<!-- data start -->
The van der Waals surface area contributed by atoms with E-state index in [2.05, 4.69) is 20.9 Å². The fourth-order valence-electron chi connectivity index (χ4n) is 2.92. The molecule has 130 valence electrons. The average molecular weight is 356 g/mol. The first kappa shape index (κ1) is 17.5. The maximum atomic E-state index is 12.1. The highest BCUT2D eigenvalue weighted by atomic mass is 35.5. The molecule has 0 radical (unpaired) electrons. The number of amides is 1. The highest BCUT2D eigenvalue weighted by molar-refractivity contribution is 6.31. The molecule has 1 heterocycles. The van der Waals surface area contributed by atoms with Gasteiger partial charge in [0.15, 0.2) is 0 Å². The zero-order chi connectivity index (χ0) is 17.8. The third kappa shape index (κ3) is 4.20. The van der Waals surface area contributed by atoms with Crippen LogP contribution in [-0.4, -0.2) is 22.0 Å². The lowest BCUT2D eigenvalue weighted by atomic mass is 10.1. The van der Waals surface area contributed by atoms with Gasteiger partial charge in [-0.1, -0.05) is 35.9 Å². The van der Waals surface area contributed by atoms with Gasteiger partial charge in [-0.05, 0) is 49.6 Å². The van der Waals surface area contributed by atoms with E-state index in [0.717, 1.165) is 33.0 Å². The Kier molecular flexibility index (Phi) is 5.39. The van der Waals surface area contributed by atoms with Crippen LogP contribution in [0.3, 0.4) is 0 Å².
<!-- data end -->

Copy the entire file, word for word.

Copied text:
The van der Waals surface area contributed by atoms with E-state index in [2.05, 4.69) is 20.9 Å². The fourth-order valence-electron chi connectivity index (χ4n) is 2.92. The molecule has 130 valence electrons. The average molecular weight is 356 g/mol. The first kappa shape index (κ1) is 17.5. The maximum atomic E-state index is 12.1. The highest BCUT2D eigenvalue weighted by atomic mass is 35.5. The molecule has 0 radical (unpaired) electrons. The number of amides is 1. The highest BCUT2D eigenvalue weighted by molar-refractivity contribution is 6.31. The molecule has 1 heterocycles. The van der Waals surface area contributed by atoms with Gasteiger partial charge in [0.15, 0.2) is 0 Å². The zero-order chi connectivity index (χ0) is 17.8. The third kappa shape index (κ3) is 4.20. The van der Waals surface area contributed by atoms with Crippen LogP contribution in [-0.4, -0.2) is 22.0 Å². The lowest BCUT2D eigenvalue weighted by atomic mass is 10.1. The van der Waals surface area contributed by atoms with Gasteiger partial charge in [-0.1, -0.05) is 35.9 Å². The van der Waals surface area contributed by atoms with Gasteiger partial charge in [-0.05, 0) is 49.6 Å². The van der Waals surface area contributed by atoms with E-state index in [0.717, 1.165) is 33.0 Å². The Kier molecular flexibility index (Phi) is 5.39. The van der Waals surface area contributed by atoms with Crippen LogP contribution in [0.3, 0.4) is 0 Å².